by tftp (806) on Sunday January 14 2018, @09:22PM (#622273) Homepage

      Abandonment of chemical rockets altogether in some EmDrive/stolen UFO scenario?

      Something like that. Chemical rockets are a dead end anyway because they are too inefficient and too expensive. They are dangerous because we have to work with huge energies that are contained in materials that are unsafe even on their own. Spaceflight on chemical rockets cannot become a path to somewhere for the people. It can be only a narrow, dangerous road for researchers who don't mind sitting atop a flying bomb.

      Would be nice to have an elevator to orbit, but chances are that we won't be capable of producing and installing it until we don't need it.

      If we do not invent the technologies to, say, fly within the gravity field of the planet, we have little chance of conquering other planets. Other worlds are large planets, and there will be only few teams on them. They will need a flying vehicle that can fly half the planet on single tank of fuel, hover and land anywhere (VTOL) and be very reliable. No service for tens of flights! Of course, it should not depend on atmosphere - even in our system we have quite a variety of those. People say that the martian colony starts with a base, and then sends crawlers with scientists up to several thousand miles away. Aside from lack of such efficient machines, those crews are playing with death. There are no comm or gps sats around Mars and no plans to deploy them. There is no (?) ionosphere that supports SW hops. UHF goes straight through. How will they call for help? How soon they will be saved? This is why flying vehicles are essential for study of a planet. They also cover huge distances that no crawler can.

      As it stands, all current plans of manned presence in space resemble ill equipped individuals, alone attacking Everest. This rarely works. Sensible space exploration requires many technologies (robots, engines, controlled fusion) that we do not have yet. It only makes sense to go back to the drawing board and invent what we need rather than to pave the planets with dead bodies of pioneers. There is no emergency, Moon and Mars aren't going anywhere in nearest 100 years. There is no benefit trying to set up there right now.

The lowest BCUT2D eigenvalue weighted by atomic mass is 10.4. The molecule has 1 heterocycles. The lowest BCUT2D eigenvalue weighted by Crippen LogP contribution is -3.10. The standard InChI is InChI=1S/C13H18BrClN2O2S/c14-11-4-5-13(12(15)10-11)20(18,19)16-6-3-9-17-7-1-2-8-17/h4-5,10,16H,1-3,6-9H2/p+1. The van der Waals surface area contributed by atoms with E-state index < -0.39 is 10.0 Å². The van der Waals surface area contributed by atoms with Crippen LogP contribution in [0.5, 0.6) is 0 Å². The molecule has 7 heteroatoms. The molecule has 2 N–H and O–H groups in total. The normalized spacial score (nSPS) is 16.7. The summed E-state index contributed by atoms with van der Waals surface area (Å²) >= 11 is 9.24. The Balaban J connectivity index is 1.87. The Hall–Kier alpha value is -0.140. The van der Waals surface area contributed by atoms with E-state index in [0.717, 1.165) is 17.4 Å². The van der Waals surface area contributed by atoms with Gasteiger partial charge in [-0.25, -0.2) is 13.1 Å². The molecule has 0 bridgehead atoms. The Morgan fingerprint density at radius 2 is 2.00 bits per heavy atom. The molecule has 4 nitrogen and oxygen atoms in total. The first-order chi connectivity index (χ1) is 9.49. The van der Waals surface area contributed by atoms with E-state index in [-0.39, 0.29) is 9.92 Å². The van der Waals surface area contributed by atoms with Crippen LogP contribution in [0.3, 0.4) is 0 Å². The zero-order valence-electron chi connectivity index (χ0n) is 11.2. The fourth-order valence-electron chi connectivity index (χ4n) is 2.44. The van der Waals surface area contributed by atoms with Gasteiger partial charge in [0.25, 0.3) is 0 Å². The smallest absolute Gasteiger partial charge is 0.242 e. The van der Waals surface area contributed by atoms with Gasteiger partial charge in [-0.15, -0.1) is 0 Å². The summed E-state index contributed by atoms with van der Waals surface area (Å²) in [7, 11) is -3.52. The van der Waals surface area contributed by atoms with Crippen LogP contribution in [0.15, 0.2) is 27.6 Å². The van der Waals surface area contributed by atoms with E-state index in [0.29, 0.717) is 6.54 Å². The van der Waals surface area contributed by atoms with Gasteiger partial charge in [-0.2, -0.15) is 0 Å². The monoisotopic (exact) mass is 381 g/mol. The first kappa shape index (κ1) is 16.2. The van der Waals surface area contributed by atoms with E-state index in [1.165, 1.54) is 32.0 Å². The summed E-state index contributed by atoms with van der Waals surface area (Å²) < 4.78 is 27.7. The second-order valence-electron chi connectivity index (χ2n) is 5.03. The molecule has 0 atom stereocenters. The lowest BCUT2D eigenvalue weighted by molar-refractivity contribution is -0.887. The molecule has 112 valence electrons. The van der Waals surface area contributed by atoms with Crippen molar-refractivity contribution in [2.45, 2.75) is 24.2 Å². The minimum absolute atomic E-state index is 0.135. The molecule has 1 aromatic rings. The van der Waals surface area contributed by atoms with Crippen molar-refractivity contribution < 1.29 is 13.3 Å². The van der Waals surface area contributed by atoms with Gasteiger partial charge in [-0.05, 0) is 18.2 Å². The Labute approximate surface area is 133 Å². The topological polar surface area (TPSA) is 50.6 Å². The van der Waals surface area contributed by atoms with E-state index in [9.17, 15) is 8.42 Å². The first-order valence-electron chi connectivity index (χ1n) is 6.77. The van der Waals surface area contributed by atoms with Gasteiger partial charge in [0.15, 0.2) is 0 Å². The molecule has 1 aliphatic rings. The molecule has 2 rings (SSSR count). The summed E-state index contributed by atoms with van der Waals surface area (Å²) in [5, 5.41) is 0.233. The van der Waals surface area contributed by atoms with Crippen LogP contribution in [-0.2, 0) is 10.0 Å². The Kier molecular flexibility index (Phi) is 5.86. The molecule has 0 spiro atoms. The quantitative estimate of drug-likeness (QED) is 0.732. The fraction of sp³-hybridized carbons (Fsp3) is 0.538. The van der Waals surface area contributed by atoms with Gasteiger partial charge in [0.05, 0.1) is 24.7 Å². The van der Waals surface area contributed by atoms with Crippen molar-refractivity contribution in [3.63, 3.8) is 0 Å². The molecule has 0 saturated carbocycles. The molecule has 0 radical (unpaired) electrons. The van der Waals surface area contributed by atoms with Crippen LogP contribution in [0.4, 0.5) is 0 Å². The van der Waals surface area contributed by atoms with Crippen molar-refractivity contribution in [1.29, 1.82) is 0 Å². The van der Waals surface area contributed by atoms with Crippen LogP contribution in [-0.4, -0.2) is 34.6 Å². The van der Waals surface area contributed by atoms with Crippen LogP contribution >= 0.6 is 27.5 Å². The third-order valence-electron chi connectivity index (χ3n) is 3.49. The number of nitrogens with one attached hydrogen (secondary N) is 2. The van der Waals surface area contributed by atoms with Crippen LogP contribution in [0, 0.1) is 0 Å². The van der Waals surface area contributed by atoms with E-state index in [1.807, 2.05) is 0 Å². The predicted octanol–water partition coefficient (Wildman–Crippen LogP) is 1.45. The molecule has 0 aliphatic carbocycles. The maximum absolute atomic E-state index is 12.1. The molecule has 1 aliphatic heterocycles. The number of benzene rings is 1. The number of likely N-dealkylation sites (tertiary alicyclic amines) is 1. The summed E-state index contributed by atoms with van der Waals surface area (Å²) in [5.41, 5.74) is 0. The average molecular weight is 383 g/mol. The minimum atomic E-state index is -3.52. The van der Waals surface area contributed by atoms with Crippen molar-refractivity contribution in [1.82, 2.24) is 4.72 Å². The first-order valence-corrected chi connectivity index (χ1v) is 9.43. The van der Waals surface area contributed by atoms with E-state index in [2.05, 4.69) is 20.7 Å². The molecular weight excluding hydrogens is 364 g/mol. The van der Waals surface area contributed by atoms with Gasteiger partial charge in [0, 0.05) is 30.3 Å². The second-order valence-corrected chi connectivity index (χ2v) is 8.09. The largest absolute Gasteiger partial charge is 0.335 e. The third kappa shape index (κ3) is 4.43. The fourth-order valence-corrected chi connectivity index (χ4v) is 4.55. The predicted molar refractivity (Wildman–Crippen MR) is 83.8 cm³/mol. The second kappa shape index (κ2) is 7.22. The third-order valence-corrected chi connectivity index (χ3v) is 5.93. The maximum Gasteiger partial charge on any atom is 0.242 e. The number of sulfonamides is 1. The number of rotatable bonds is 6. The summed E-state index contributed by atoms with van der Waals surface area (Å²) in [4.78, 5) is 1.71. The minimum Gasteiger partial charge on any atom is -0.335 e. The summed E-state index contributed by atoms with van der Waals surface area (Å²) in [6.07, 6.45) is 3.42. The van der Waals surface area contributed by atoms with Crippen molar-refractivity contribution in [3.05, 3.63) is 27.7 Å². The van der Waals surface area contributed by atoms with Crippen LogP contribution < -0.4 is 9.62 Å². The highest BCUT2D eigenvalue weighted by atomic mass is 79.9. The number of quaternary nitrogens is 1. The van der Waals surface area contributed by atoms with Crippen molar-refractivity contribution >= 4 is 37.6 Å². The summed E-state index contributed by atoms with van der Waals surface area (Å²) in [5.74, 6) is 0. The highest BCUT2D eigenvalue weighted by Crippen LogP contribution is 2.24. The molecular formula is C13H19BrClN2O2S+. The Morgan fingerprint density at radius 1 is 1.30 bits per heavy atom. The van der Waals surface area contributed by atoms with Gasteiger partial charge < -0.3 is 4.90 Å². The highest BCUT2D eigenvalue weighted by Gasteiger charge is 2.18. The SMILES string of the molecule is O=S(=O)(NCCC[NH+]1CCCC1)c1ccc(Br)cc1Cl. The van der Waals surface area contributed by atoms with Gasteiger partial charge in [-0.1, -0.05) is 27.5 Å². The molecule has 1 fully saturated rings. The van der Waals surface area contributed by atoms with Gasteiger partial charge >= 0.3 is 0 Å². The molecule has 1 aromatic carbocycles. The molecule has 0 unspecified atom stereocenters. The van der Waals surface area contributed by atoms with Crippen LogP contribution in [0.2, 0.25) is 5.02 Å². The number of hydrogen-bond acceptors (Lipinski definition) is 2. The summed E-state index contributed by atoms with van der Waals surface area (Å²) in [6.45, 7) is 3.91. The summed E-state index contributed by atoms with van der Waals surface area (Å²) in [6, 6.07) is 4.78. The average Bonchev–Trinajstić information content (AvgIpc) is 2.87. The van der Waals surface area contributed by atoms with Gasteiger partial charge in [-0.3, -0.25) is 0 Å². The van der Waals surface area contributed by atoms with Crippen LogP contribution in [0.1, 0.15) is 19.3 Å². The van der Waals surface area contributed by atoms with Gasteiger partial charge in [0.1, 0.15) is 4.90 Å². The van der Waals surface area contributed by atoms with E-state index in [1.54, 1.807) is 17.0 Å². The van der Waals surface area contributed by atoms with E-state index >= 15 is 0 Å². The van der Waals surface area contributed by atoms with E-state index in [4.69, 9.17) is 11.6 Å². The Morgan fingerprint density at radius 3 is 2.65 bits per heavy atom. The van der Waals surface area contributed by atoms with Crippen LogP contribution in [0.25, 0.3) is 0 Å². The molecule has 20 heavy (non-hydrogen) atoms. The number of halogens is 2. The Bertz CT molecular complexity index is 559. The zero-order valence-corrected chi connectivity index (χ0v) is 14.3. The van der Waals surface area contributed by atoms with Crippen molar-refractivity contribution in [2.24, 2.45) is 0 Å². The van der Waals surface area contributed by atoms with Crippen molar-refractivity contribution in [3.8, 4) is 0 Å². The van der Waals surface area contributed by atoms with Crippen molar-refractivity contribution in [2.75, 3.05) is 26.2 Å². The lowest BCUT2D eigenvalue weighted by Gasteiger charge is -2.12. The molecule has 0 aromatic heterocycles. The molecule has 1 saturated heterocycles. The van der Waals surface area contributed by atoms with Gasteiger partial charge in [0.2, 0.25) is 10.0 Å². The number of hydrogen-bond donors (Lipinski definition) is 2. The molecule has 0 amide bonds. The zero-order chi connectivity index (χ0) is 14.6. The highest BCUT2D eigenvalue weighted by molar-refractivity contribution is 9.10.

• (Score: 1, Troll) by Ethanol-fueled on Sunday January 14 2018, @10:54PM

        by Ethanol-fueled (2792) on Sunday January 14 2018, @10:54PM (#622307) Homepage

        The problem was that these are California hipsters we're dealing with and they think that carbon fiber is the solution to all of their problems just because their yuppie bicycles and twice-used stand-up paddleboards have the carbon fiber wrap.

  • (Score: 1) by khallow on Sunday January 14 2018, @09:05PM (13 children)

    by khallow (3766) Subscriber Badge on Sunday January 14 2018, @09:05PM (#622269) Journal
    Doesn't make sense to speak of such odds for a vehicle that probably won't fly 500 times. For example, if your vehicle only flies 20 times, then there could be a 5% loss of crew risk in there and you wouldn't know of it due to just being lucky. Meanwhile flying 500 times and not seeing loss of crew due to said 5% risk is luck on the order of winning lotteries.
    • (Score: 0) by Anonymous Coward on Sunday January 14 2018, @10:54PM (6 children)

      by Anonymous Coward on Sunday January 14 2018, @10:54PM (#622308)

      So the 50/50 odds for a coin toss don't make any sense unless we are going to sit there and flip the damn coin one hundred times? Methinks someone is lacking a basic understanding of probability.

      • (Score: 4, Touché) by takyon on Sunday January 14 2018, @11:31PM

        by takyon (881) <takyonNO@SPAMsoylentnews.org> on Sunday January 14 2018, @11:31PM (#622318) Journal

        1. We don't know the real odds before it launches.
        2. It won't launch often enough for us to determine the real odds. Space Launch System has 12 planned launches [wikipedia.org] over a 14 year period. Only 7 of them will be crewed, and three of the launches will be on the second main variant of the design, Block 2. There's probably not enough coin flips for disaster to strike.